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Seal Point Park

I went to a new park today, Seal Point Park in San Mateo. The closest point of land visible in the right of the following photo is Coyote Point Recreation Area (see yesterday’s post). I enjoy it when I can see one park or hiking spot from another. It completes the picture when I have seen a park both from within and from afar. Bonus if I have seen it from multiple viewpoints.

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Hazy day and San Francisco appears to be floating on a cloud.

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The park has a collection of wind sculptures. It wasn’t windy today but I am intrigued to see these structures in motion and will certainly return.

These dry black dead flowers are everywhere lately and I always notice what a cool shape they have. Wildflowers are blooming in other areas of the park.

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Obligatory bird photo of the day. I believe they are sandpipers.

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Looking west toward San Mateo as the sun goes down.

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Coyote Point Recreation Area

I love this time of year around here. There comes a time, after rain has been falling, where the green comes out. It always seems impossibly vivid after long dry brown summers and weeks of grey cloudy skies.

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Coyote Point Recreation Area is a small park on the bay where I sometimes walk after work. San Francisco can be seen across the water, if the visibility is good. There was nice light there this evening as the sun dropped behind the mountains to the west.

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Back to the green though, it was definitely the star of the show. Wildflowers are starting to come out too and the next few months will be wildflower heaven for hikers.

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Canadian Geese are so large and unafraid they are sort of like cheating at bird photography. I know enough to keep a reasonable distance from them though, as they can be nasty. Still, I find them quite beautiful with their black necks and striking white beards. And I appreciate their willingness to be photographed.

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As I was leaving, I was losing the light but as I looked back toward the park from my car, I saw a pelican fishing and had to try to get a shot of him. The pelicans are truly magnificent. I dream of the day I can capture a really nice close photograph of one.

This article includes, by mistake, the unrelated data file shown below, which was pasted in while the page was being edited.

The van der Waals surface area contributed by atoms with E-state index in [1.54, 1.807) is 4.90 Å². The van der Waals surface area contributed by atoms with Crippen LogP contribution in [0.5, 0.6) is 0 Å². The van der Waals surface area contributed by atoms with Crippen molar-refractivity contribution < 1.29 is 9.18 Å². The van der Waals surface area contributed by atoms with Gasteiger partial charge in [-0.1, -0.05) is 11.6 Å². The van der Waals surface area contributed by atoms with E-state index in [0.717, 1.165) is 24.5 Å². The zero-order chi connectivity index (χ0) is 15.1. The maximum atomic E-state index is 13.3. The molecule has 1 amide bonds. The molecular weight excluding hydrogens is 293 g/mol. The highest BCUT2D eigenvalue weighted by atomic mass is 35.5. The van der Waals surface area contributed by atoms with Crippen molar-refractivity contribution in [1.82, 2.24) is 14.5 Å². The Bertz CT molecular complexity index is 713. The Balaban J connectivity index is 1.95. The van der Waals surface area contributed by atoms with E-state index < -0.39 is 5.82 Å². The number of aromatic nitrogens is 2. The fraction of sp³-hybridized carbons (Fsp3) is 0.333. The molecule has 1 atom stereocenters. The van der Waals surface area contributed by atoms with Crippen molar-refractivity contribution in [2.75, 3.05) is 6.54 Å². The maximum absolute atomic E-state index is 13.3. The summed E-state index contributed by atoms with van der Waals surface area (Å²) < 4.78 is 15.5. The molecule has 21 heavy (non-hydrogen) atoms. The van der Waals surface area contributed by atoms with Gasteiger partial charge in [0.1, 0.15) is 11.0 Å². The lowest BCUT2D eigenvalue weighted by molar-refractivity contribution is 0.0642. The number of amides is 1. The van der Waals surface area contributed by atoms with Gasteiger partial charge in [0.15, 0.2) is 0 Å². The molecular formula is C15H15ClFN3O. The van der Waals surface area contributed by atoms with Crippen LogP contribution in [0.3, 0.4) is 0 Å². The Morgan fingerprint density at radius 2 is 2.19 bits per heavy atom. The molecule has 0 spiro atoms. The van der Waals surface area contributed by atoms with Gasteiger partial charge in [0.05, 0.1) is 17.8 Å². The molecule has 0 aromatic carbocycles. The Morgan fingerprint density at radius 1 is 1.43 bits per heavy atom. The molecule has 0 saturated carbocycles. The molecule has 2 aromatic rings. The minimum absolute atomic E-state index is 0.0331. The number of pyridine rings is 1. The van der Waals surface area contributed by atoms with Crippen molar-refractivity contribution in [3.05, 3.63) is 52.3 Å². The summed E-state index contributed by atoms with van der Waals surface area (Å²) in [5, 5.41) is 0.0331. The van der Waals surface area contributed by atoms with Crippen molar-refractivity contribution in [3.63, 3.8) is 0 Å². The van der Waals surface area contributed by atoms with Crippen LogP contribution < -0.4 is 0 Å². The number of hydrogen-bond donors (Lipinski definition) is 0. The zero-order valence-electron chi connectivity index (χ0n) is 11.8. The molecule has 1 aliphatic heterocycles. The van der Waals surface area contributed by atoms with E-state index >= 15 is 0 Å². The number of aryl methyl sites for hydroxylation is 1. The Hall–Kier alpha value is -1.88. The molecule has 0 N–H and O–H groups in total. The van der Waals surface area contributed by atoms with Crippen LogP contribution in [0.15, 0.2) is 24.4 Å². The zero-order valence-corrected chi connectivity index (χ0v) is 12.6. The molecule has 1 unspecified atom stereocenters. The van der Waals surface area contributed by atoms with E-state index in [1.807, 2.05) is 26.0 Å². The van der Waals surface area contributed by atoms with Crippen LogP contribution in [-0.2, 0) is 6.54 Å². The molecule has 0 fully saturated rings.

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Trees – iPhone Photos Revisited

Someday it is going to stop raining here and I am going to take more pictures. We need the rain, so I can’t complain too much. But I really want to go hiking and photographing! Ah well, it will all be quite lovely when it finally does stop.

Today I’ve gathered up some of my favorite photos of trees around the area that were taken with my iPhone 5 over the last 4 years.

I’ve found that it is difficult to express the true size of the tallest, largest trees in a photograph. Since I’m usually by myself on my hikes and walks, I don’t have a person with me to stand beside the trees for scale.

Sometimes the detail of the peeling bark is quite interesting.

Currently I live in Burlingame, which has an ordinance against cutting down trees. My neighborhood is full of interesting trees, sidewalks be damned.

Moss growing on bark makes for interesting textures and color combinations.

Finally, here are a few of many photos I’ve taken of the same tree at Pulgas Ridge Open Space Preserve, which was my most commonly hiked park when I lived in Redwood City. This tree is at the top of the initial climb and it always seemed like a good place to pause and have a look around at the view, and snap a picture or two of course.

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Flowers – iPhone Photos Revisited

This was by far the most difficult collection for me to sift through. Flowers are my favorite painting subject, so I am constantly taking photographs of them. And here is yet another way in which the Bay Area shines – there are flowers blooming all year round.